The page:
reserved for the few who approved themselves worthy of being entrusted with the highest secrets of science, philosophy, and religion. For these the candidate had to undergo trial, purification, danger, austere asceticism, and, at last, regeneration through dramatic death amid rejoicing. Such as endured the ordeal with valor were then taught, orally and by symbol, the highest wisdom to which man had attained, including geometry, astronomy, the fine arts, the laws of nature, as well as the truths of faith. Awful oaths of secrecy were exacted, and Plutarch describes a man kneeling, his hands bound, a cord round his body, and a knife at his throat—death being the penalty of violating the obligation. Even then, Pythagoras had to wait almost twenty years to learn the hidden wisdom of Egypt, so cautious were they of candidates, especially of foreigners. But he made noble use of it when, later, he founded a secret order of his own at Crotona, in Greece, in which, among other things, he taught geometry, using numbers as symbols of spiritual truth. 1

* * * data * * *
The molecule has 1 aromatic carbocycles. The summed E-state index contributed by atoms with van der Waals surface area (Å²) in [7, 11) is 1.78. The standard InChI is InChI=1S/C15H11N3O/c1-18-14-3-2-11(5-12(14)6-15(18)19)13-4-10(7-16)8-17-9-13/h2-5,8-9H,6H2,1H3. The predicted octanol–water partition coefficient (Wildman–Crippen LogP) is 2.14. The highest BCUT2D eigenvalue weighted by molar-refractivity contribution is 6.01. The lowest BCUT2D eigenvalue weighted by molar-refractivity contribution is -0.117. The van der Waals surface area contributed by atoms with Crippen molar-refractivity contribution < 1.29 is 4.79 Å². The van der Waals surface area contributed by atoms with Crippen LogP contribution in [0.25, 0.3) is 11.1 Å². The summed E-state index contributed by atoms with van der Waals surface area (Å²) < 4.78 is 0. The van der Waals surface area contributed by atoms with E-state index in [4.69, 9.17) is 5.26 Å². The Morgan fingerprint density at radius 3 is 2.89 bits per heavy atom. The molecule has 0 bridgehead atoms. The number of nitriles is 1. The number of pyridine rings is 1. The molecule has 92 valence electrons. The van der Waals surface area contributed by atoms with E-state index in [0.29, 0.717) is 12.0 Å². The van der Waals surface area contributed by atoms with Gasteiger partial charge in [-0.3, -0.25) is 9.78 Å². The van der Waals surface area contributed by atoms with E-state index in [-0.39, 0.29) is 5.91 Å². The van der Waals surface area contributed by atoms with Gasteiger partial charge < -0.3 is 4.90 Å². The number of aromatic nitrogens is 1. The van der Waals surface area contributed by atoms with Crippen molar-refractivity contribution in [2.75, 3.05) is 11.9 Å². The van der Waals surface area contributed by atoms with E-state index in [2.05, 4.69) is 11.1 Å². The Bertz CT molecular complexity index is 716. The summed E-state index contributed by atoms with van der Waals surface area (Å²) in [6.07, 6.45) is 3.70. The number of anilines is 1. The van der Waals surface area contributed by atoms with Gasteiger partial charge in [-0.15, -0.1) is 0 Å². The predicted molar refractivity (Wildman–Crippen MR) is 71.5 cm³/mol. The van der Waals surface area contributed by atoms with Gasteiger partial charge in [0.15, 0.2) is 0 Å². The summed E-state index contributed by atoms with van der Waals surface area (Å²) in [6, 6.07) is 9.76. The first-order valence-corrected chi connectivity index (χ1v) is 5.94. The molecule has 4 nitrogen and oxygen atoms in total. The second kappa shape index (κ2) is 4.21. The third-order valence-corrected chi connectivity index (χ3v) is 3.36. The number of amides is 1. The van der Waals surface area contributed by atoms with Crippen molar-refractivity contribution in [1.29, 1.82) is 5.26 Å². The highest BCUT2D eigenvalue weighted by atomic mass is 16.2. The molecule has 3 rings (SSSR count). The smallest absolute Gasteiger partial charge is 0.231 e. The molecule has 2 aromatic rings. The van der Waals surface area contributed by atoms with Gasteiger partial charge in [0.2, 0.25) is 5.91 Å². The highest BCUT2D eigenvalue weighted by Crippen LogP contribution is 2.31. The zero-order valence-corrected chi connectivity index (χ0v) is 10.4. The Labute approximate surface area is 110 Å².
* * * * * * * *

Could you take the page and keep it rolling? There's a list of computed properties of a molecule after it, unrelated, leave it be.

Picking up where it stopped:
From Egypt the Mysteries passed with little change to Asia Minor, Greece, and Rome, the
names of local gods being substituted for those of Osiris and Isis. The Grecian or Eleusinian Mysteries, established 1800 B. C., represented Demeter and Persephone, and depicted the death of Dionysius with stately ritual which led the neophyte from death into life and immortality. They taught the unity of God, the immutable necessity of morality, and a life after death, investing initiates with signs and passwords by which they could know each other in the dark as well as in the light. The Mithraic or Persian Mysteries celebrated the eclipse of the Sun-god, using the signs of the zodiac, the processions of the seasons, the death of nature, and the birth of spring. The Adoniac or Syrian cults were similar, Adonis being killed, but revived to point to life through death. In the Cabirie Mysteries on the island of Samothrace, Atys the Sun was killed by his brothers the Seasons, and at the vernal equinox was restored to life. So, also, the Druids, as far north as England, taught of one God the tragedy of winter and summer, and conducted the initiate through the valley of death to life everlasting. 1